Australia’s most venomous spider could be crawling in your home this Christmas

Oh, also it's mating season.
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Have you felt an inexplicable sense of dread recently? Knowledge that something’s in the air but you’re not quite sure what it is?

Well my friends, that’s because spider season is upon us and the world’s deadliest spider could be crawling into your home in droves this Christmas.

WATCH: Utterly horrific footage of a spider egg bursting. You’ve been warned.

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Funnel-web spiders are highly venomous and could kill you in as little as 15 minutes, so that’s reassuring.

They love to lurk in cool, damp place – like your shower – and mating season could push them inside.

On the plus (?) side, you’ll know pretty quickly you’ve been bitten so you can rush to the hospital.

“If you do get bitten you will feel the effects very quickly, it can make you very, very sick,” Paul Hare, Invertebrate Keeper at Taronga Zoo, told

“Chances are you’ll know you’ve been bitten, they’ve got big fangs and you’ll feel the bite.”

Symptoms include profuse sweating, muscle twitching, nausea, and numbness around the mouth.

And despite their reputation as the deadliest spider, the Australian Museum has recorded 13 deaths in Australia, Mr Hare told they’re more defensive than aggressive.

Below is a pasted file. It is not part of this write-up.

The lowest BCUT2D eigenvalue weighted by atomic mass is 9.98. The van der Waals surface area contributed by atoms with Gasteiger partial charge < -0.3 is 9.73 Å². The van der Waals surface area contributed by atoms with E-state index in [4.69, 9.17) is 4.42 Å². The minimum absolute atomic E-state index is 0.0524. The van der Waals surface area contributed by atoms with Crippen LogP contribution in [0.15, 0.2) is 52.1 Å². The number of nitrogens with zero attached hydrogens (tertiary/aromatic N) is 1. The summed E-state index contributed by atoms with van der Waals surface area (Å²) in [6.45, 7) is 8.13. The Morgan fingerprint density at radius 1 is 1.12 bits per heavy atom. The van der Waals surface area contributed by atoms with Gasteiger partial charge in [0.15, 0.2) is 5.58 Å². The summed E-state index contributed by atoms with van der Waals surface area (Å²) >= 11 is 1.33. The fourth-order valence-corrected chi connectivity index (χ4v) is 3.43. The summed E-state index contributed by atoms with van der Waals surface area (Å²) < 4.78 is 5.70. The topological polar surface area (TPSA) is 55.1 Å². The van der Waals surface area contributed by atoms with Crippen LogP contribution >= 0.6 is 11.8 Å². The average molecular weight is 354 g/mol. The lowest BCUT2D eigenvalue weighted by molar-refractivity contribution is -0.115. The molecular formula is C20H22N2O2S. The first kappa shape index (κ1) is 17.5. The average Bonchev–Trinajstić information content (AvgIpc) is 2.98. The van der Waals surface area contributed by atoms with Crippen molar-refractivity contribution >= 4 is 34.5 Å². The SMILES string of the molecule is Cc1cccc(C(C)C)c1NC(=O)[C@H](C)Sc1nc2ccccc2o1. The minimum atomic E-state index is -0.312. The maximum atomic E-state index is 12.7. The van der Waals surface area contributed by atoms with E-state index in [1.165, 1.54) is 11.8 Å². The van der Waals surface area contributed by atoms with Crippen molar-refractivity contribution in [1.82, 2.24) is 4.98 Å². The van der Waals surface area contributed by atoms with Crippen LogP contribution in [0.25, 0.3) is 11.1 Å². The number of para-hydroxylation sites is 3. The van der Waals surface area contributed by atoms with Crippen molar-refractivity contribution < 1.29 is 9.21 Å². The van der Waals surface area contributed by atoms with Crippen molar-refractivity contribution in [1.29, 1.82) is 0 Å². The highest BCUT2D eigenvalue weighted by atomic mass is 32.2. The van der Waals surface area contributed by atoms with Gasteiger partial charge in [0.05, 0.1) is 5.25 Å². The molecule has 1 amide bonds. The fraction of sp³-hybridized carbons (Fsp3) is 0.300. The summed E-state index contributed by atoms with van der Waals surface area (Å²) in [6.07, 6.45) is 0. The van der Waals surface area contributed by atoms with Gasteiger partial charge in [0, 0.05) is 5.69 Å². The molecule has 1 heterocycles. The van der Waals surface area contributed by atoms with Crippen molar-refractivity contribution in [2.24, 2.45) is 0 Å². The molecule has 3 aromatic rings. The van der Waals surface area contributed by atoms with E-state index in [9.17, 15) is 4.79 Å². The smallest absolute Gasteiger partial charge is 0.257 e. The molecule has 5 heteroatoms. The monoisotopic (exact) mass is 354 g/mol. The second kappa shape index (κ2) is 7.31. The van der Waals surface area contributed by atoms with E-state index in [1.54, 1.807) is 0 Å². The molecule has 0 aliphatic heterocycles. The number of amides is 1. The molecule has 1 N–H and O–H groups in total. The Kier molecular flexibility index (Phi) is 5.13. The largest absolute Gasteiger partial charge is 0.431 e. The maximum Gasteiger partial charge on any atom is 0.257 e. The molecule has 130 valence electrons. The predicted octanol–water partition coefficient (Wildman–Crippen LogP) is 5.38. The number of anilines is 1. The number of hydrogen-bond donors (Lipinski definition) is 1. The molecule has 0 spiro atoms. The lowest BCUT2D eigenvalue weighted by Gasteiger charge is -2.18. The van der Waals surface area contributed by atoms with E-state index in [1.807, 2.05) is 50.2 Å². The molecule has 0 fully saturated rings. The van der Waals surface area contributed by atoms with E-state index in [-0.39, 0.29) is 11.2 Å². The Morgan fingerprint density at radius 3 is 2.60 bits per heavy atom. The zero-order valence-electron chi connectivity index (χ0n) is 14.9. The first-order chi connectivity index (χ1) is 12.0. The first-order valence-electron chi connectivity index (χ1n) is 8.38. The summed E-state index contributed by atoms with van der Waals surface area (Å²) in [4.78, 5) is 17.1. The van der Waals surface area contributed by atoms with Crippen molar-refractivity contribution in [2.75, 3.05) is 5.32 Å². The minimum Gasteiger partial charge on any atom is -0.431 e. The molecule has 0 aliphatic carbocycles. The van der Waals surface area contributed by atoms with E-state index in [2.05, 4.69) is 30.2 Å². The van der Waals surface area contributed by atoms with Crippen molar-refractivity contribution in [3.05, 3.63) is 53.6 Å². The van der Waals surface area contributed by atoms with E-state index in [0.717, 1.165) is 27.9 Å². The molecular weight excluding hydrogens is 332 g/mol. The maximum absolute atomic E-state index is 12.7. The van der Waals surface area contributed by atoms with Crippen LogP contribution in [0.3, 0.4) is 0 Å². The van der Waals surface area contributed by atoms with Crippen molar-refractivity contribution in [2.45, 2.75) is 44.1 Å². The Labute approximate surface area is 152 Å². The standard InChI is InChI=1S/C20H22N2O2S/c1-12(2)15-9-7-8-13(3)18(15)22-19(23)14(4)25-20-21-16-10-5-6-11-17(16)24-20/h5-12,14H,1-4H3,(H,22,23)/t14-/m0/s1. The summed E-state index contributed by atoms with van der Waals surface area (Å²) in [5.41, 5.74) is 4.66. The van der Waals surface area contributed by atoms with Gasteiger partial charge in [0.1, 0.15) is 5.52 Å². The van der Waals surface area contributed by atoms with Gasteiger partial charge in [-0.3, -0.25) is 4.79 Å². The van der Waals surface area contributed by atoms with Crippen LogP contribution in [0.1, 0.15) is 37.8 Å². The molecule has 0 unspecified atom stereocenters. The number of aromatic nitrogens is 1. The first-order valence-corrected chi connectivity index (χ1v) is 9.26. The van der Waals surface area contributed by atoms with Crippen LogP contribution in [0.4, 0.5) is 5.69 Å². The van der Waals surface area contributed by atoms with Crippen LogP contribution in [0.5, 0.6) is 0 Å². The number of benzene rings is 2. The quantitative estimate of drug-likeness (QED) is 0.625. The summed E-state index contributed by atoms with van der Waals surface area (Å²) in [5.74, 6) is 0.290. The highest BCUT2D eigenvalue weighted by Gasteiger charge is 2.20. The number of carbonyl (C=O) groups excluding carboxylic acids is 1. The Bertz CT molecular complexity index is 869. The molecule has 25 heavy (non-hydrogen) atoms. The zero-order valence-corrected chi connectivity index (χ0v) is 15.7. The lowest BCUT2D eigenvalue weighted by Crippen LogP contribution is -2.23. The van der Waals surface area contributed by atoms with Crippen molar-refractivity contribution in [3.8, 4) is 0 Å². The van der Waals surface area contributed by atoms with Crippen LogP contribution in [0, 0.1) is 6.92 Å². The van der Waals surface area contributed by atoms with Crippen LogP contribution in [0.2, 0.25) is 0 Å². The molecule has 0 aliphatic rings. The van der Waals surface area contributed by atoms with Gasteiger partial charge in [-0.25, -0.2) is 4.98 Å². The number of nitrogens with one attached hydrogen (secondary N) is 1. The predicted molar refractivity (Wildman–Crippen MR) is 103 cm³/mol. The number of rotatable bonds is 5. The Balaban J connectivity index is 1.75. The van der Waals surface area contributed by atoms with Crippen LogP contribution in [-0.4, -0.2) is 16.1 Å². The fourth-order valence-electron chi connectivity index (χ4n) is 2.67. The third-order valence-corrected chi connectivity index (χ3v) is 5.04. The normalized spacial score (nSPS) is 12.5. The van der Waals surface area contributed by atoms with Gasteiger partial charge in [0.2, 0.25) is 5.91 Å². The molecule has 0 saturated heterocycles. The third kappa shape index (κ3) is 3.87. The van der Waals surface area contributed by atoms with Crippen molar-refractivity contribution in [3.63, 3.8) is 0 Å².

“At the end of the day we are too big to be a food item for them. The only reason you’re bitten is if a spider feels threatened.

“Admittedly you might come across one that’s having a bad day but in my experience they’re not what they’re made out to be.”

However, probably don’t stick your hand down any drain pipes because that’s where many venomous spiders live – funnel-web spiders love water and can survive submerged for several hours, including at the bottom of the pool.

Try to not kill the little guys because, aside from playing an important part in their ecosystem, their venom could lead to a world-first treatment for brain damage caused by stroke, according to a study released earlier this year.

“We believe that we have, for the first time, found a way to minimise the effects of brain damage after a stroke,” Professor Glenn King, from the UQ Institute for Molecular Bioscience told the AAP.

“This world-first discovery will help us provide better outcomes for stroke survivors by limiting the brain damage and disability caused by this devastating injury.”

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